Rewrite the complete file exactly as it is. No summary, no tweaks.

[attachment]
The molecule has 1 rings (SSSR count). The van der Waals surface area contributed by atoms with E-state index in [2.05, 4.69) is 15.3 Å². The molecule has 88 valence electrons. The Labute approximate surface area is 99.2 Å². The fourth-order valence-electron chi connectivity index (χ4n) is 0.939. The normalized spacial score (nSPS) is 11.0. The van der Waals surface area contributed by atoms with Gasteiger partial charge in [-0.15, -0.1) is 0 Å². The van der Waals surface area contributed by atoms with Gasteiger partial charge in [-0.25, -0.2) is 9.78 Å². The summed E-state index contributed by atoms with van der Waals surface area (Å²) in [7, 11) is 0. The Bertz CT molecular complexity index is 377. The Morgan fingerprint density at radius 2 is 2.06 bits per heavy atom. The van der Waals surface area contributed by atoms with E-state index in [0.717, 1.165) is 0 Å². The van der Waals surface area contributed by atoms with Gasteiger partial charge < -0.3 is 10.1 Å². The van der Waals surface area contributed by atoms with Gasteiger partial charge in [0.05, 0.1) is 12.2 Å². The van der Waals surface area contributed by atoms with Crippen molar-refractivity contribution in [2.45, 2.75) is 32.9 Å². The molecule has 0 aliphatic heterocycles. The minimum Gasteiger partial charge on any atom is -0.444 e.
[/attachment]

The molecule has 1 rings (SSSR count). The van der Waals surface area contributed by atoms with E-state index in [2.05, 4.69) is 15.3 Å². The molecule has 88 valence electrons. The Labute approximate surface area is 99.2 Å². The fourth-order valence-electron chi connectivity index (χ4n) is 0.939. The normalized spacial score (nSPS) is 11.0. The van der Waals surface area contributed by atoms with Gasteiger partial charge in [-0.15, -0.1) is 0 Å². The van der Waals surface area contributed by atoms with Gasteiger partial charge in [-0.25, -0.2) is 9.78 Å². The summed E-state index contributed by atoms with van der Waals surface area (Å²) in [7, 11) is 0. The Bertz CT molecular complexity index is 377. The Morgan fingerprint density at radius 2 is 2.06 bits per heavy atom. The van der Waals surface area contributed by atoms with E-state index in [0.717, 1.165) is 0 Å². The van der Waals surface area contributed by atoms with Gasteiger partial charge < -0.3 is 10.1 Å². The van der Waals surface area contributed by atoms with Gasteiger partial charge in [0.05, 0.1) is 12.2 Å². The van der Waals surface area contributed by atoms with Crippen molar-refractivity contribution in [2.45, 2.75) is 32.9 Å². The molecule has 0 aliphatic heterocycles. The minimum Gasteiger partial charge on any atom is -0.444 e.